Predictors of Mortality and Outcomes of Therapy in Low Flow Severe Aortic Stenosis: A PARTNER Trial Analysis
Background—The prognosis and treatment of patients with low flow (LF) severe aortic stenosis (AS) is controversial.
Methods and Results—The PARTNER trial randomized patients with severe AS to medical management (MM) vs transcatheter (TAVR) aortic valve replacement ("inoperable" cohort) and surgery (SAVR) vs TAVR (high risk cohort). Among 971 patients with evaluable echocardiograms (92%), LF (stroke volume index (SVI) ≤35 ml/m2) was observed in 530 (55%), LF and low ejection fraction (<50%, LEF) in 225 (23%), LF, LEF, and low mean gradient (<40 mmHg, LG) in 147 (15%). Two-year mortality was significantly higher in patients with LF compared with normal SVI (47% vs 34%, HR 1.5, 95%CI [1.25,1.89], p=0.006). In the inoperable cohort, patients with LF had higher mortality than those with normal flow, but both groups improved with TAVR (46% vs 76% with LF and 38% vs 53% with normal flow, p<0.001). In the high-risk cohort, there was no difference between TAVR and SAVR. In patients with paradoxical LF and LG (preserved EF), TAVR reduced 1-year mortality from 66% to 35% (HR 0.38, p=0.02). LF was an independent predictor of mortality in all patient cohorts (HR ~1.5), whereas EF and gradient were not.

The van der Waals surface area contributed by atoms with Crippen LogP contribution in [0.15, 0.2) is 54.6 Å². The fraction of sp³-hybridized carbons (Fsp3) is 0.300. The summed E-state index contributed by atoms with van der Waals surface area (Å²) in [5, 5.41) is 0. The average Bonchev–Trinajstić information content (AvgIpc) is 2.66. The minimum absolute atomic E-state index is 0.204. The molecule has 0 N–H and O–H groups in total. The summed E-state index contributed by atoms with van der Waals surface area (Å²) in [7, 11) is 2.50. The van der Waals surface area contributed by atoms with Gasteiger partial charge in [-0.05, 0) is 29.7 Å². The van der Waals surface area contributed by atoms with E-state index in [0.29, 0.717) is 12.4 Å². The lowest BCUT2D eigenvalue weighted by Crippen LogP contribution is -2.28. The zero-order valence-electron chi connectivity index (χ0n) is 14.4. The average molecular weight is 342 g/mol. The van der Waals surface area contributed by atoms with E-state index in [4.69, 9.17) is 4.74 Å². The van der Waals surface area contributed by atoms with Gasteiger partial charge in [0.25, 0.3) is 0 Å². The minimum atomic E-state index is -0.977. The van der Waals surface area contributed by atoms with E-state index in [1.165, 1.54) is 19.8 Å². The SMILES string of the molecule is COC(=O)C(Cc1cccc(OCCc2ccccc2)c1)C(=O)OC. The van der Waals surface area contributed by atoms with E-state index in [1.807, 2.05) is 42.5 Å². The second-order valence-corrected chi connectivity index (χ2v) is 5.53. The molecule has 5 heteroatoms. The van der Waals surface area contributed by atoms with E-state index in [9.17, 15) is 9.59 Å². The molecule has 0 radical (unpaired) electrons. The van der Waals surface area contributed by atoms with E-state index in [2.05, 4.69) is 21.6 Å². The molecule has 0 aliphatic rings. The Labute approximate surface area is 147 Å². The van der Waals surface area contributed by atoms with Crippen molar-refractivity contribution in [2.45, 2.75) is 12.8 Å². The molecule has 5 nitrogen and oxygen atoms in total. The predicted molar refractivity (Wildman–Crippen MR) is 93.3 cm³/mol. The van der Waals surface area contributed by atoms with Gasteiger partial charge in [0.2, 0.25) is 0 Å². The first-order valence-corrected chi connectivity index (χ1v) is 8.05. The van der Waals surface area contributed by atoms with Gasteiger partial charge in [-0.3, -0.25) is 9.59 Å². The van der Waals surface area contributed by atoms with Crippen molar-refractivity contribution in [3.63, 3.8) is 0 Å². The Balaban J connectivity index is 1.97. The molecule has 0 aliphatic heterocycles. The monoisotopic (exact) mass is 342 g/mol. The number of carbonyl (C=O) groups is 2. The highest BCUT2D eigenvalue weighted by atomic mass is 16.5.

Conclusions—Low flow is common in severe AS and independently predicts mortality. Survival is improved with TAVR as compared to MM and similar with TAVR and SAVR. A measure of flow (SVI) should be included in the evaluation and therapeutic decision making of patients with severe AS.
Clinical Trial Registration Information—clinicaltrial.gov. Identifier: NCT00530894
- Received January 14, 2013.
- Revision received April 20, 2013.
- Accepted April 29, 2013.